Final Trump campaign blitz focuses on Senate, Governor, not House

As President Donald Trump begins a final six day, eight state campaign swing before the 2018 mid-term elections, a review of his schedule shows a series of stops which are focused more on maintaining control of the U.S. Senate, and preserving states with Republican Governors in Ohio, Georgia, and Florida - with GOP efforts to save the U.S. House taking a back seat.

The President begins his work with a Halloween evening rally in Fort Myers, Florida, wrapping up next Monday with a final three state blitz in Ohio, Indiana, and Missouri.

Here's what to look for over the next six days:

1. The Trump schedule tells a story. After doing rallies to help individual members of the House earlier this month, this final rally blitz is clearly focused on other GOP election priorities. There are key Senate races in Florida, Missouri, West Virginia, Indiana, and Tennessee on the President's schedule. There are important races for Governor which are close in Florida, Georgia, and Ohio. The President will make a pair of stops in Florida, two in Indiana, and also two in Missouri - Democrats hold Senate seats in all three of those states, and they have been high on the GOP target list for months. We'll know in a week whether the Trump trek did the trick for Republicans or not.

2. Outside events interrupt GOP momentum. Late last week when the FBI was turning up more and more suspected explosive devices, the President complained on Twitter that the 'bomb' scare had drained away GOP election momentum, by changing the focus of the news. That happened again when the synagogue shooting occurred on Saturday in Pittsburgh, as those two events have dominated the news for a week, and introduced controversy over some of the President's own statements and reactions. There may be some truth to the President's fear, as one regular poll on the job approval/disapproval of the President shows last week was not a good week for Mr. Trump. We'll have to see if that was a blip, or if that number goes more in the wrong direction.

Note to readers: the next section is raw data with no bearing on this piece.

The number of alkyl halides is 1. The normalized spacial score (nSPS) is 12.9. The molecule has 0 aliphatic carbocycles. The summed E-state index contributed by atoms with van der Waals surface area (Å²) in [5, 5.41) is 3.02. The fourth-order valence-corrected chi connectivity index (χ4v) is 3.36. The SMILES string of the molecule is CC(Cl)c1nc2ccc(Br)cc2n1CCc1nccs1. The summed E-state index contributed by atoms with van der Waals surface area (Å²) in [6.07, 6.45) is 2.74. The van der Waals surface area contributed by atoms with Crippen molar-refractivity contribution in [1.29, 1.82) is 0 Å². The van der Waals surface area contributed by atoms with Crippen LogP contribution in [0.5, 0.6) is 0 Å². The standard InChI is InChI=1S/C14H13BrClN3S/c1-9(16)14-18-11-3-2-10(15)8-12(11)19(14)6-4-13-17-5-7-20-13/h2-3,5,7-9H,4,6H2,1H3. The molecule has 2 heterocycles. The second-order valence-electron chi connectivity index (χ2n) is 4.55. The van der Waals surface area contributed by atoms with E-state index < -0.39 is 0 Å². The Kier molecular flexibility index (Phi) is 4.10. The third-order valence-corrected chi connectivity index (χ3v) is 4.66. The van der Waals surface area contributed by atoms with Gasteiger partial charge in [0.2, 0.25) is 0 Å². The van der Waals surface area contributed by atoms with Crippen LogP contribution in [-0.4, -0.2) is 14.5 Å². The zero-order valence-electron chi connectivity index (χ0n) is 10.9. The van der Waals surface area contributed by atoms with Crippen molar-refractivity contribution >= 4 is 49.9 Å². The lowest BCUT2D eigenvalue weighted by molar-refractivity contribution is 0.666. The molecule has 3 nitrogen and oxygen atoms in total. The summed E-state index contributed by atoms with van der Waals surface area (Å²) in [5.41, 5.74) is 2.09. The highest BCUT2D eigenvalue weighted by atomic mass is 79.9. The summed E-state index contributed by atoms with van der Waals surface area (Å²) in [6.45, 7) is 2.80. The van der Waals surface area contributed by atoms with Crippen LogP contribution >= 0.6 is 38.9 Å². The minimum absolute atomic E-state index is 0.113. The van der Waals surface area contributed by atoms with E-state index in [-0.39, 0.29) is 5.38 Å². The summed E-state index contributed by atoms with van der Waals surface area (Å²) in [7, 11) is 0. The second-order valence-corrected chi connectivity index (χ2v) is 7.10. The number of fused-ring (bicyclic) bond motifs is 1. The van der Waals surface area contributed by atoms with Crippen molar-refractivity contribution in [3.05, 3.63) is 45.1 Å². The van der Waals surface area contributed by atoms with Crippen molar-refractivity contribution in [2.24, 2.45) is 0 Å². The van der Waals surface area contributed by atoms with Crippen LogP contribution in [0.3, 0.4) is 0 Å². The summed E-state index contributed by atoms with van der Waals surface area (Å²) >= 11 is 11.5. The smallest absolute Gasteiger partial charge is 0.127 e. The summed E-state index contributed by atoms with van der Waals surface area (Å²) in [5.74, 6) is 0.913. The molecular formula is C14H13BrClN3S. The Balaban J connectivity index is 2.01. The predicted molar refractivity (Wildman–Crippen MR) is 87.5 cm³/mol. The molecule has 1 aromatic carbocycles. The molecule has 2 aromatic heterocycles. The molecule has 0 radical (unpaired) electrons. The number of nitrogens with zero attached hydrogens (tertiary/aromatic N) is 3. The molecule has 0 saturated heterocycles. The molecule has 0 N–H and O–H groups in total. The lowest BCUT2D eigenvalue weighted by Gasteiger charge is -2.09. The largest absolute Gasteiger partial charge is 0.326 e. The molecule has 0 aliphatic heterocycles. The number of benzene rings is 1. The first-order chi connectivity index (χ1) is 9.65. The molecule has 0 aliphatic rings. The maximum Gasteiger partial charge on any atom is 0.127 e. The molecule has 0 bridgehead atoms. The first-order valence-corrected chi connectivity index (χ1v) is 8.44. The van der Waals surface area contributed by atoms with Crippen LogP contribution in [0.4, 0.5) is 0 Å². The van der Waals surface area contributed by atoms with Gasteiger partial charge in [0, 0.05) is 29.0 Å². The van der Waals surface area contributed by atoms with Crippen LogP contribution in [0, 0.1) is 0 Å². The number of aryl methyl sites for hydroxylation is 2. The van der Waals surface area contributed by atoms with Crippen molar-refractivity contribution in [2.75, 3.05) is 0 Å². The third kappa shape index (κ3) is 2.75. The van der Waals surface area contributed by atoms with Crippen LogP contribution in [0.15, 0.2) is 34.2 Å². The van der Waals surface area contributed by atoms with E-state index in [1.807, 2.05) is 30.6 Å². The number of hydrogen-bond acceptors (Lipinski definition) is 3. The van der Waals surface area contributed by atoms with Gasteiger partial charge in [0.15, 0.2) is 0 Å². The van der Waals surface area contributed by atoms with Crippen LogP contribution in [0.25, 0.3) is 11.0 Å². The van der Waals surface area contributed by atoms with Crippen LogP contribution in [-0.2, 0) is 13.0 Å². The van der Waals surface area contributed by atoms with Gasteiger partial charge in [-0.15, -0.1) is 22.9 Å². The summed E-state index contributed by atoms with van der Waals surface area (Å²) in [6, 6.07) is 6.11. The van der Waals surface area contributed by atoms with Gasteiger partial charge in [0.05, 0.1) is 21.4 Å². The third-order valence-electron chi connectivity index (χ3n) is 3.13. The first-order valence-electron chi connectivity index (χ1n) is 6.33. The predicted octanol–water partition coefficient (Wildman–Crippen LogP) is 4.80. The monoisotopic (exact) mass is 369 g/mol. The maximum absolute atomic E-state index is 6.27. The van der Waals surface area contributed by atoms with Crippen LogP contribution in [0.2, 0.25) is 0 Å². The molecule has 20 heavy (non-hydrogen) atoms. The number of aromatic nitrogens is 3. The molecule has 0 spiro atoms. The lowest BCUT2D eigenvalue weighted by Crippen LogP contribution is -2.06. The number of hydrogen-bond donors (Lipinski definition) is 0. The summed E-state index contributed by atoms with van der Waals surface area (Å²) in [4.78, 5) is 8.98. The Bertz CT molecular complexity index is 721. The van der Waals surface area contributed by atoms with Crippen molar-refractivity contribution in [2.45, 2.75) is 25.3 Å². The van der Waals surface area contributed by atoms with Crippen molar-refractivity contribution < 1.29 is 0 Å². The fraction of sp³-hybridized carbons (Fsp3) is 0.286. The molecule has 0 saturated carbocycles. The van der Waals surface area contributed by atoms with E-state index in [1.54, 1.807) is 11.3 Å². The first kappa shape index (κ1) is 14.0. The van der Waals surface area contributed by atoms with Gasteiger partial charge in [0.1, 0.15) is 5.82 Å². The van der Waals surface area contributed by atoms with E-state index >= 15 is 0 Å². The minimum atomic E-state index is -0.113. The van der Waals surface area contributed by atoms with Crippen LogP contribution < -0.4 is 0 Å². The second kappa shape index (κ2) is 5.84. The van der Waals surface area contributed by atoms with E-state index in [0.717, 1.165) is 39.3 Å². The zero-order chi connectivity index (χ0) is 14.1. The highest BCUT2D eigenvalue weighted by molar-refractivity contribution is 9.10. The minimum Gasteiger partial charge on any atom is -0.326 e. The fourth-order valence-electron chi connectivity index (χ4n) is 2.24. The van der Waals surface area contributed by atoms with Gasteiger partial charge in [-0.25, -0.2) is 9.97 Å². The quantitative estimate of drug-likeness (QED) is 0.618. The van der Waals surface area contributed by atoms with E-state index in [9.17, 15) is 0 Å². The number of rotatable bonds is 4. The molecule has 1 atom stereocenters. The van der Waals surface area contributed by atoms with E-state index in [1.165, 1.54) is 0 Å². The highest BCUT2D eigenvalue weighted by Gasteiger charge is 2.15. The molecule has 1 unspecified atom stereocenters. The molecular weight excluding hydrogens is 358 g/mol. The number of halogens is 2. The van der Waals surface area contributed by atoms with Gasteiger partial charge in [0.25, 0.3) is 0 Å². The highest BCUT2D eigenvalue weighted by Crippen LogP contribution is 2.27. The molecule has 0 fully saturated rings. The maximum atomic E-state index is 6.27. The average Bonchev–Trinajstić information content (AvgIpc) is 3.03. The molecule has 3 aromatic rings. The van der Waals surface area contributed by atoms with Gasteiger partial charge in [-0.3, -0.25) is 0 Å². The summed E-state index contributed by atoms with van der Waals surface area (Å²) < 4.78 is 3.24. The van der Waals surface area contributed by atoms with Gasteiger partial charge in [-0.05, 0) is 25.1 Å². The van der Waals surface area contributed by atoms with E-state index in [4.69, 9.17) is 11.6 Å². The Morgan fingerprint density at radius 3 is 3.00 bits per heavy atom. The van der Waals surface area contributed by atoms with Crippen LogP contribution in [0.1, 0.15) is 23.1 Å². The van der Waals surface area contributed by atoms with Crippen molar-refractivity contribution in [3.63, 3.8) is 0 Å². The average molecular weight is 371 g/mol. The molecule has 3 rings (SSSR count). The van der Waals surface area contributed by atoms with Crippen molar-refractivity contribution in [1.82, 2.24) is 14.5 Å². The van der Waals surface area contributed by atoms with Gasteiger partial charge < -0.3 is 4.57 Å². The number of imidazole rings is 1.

3. Early voting continues at record levels. Eleven states have already had more early votes come in than in all of 2014, as the evidence continues to show that many more people are getting out to vote early than in the last mid-term election in 2014, and that there are a lot of people voting early this time who did not vote at all four years ago. One of the best examples is in Georgia, where just over one-third of the early vote is coming from people who did not vote in 2014 - and about half of that 33 percent are non-white voters. Again, we won't know which party that benefits until after the election, but it raises all sorts of interesting possibilities as both sides try to divine where this election is going.

4. The battle for the House. While Republicans generally feel confident about keeping the Senate, there are danger signs all over the map for the GOP when it comes to the House. Democrats need to pick up a net gain of 23 seats to take control, and they seem to have a lot of options right now - it's not just concentrated in one area of the country. Many of these districts involve suburban areas which voted for President Trump in 2016, but now seem to have had a change of heart. Obviously, political experts can be wrong, but polling experts seem to converging on the thought that Democrats have a very good chance to take over the House.

5. The Senate still seems to be Advantage Republicans. As with any election, there are range of possibilities in the fight for the Senate, but the GOP still remains favored to keep control - and maybe even add a seat or two next week. While it might seem impossible, the Senate battlegrounds are taking place on much different turf than the close races in the House, where it's almost all GOP seats that are in play - in the Senate, it's Democrats on the defensive in states like Florida, Missouri, Indiana, North Dakota, Montana, and West Virginia. Democrats can still pull an inside straight and win control, but Senate GOP elections officials are probably sleeping better than their House counterparts right now.

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